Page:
It is comforting to imagine Jesus looking like us, like our family members, like our friends: familiar, relatable. It’s also important as we imagine Jesus into all sorts of different skin tones and cultural identities and social locations that we notice how these identities impact how we understand the image and story of Jesus; and how the image and story of Jesus impacts how we understand people with these identities.
What kinds of people do we imagine in the Holy Family, and how does that impact which families we imagine as holy?
Which kinds of human figures might best express the terror and tragedy of the crucifixion, as we experience it in our world today?
Images of Jesus are powerful: powerful in reflecting our identities and beliefs, and also powerful in confirming or challenging them.
When the statue on the right, a female figure on a cross titled “Christa” was first displayed in the 1980s in St. John the Divine Cathedral in NYC, the suffraganbishop of the Episcopal Diocese of New York called the statue “theologically and historically indefensible” and ordered the artist, Edwina Sandys, to take it away. But why was it so very troubling, to see a female figure on a cross, when we have imagined Jesus in so many ways that do not match his historical identity?
What should Jesus look like if Jesus is for all of us? The artist Janet McKenzie tried to answer this question when she created this image, called Jesus of the Peoples: a Jesus who is perhaps between cultures, even between genders.
But maybe it’s best if we have lots of different images for Jesus: familiar and unfamiliar, comforting and challenging. Just as we use many names for God, using many images for Jesus may be more accurate, and more helpful to our faith, than using only one.
Using many images for Jesus is even more important because most of us still have something like that first image embedded in our subconscious. We’ve just seen this white Jesus so often that without good reminders we may fall back on the assumption that Jesus is white. We may cling to this Jesus, especially those of us who are white ourselves, just as the disciples clung to their ideas of hierarchy; hoping that our cultural biases and desire for precedence need never be disturbed by God.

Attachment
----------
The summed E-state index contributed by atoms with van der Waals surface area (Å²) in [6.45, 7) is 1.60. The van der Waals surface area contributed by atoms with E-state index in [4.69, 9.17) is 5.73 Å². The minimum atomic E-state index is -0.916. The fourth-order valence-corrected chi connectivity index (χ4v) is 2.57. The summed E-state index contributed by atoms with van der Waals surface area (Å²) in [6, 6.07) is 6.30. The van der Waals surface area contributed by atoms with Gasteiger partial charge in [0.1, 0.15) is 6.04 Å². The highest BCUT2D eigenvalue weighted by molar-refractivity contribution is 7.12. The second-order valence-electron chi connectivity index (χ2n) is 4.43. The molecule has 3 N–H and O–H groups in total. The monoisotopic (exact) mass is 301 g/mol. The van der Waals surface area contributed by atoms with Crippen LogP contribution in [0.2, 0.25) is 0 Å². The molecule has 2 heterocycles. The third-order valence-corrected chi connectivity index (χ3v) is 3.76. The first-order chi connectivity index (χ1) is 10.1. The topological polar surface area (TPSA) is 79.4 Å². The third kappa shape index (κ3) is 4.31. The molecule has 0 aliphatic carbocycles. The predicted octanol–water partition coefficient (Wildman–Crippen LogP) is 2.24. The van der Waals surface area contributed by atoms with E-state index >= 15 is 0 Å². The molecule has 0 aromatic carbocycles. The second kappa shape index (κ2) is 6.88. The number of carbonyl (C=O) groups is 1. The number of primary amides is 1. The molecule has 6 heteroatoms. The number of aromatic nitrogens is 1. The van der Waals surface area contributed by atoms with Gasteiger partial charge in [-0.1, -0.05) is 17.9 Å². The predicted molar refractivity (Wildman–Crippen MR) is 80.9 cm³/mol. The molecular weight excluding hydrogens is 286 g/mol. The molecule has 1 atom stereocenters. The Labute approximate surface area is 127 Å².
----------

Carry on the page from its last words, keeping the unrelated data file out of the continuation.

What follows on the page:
I think it will do us all good to seek out and spend time with images of Jesus that are not white. As we meditate, all of us, on diverse images of Christ, these Images can serve as icons, as arrows pointing towards the holy human one who is so far beyond our limited understanding, and who calls us to transform our relationships with the humans around us of all skin colors and cultures and social locations.
We, like the first disciples, will probably never truly get it: that the last shall be first, and the first shall be last, and that the kingdom of God belongs to the least of these. But we will at least discover more about this Jesus who does not rule as a tyrant over us; this Christ invites all people into communion in his church, and around his table. May it be so.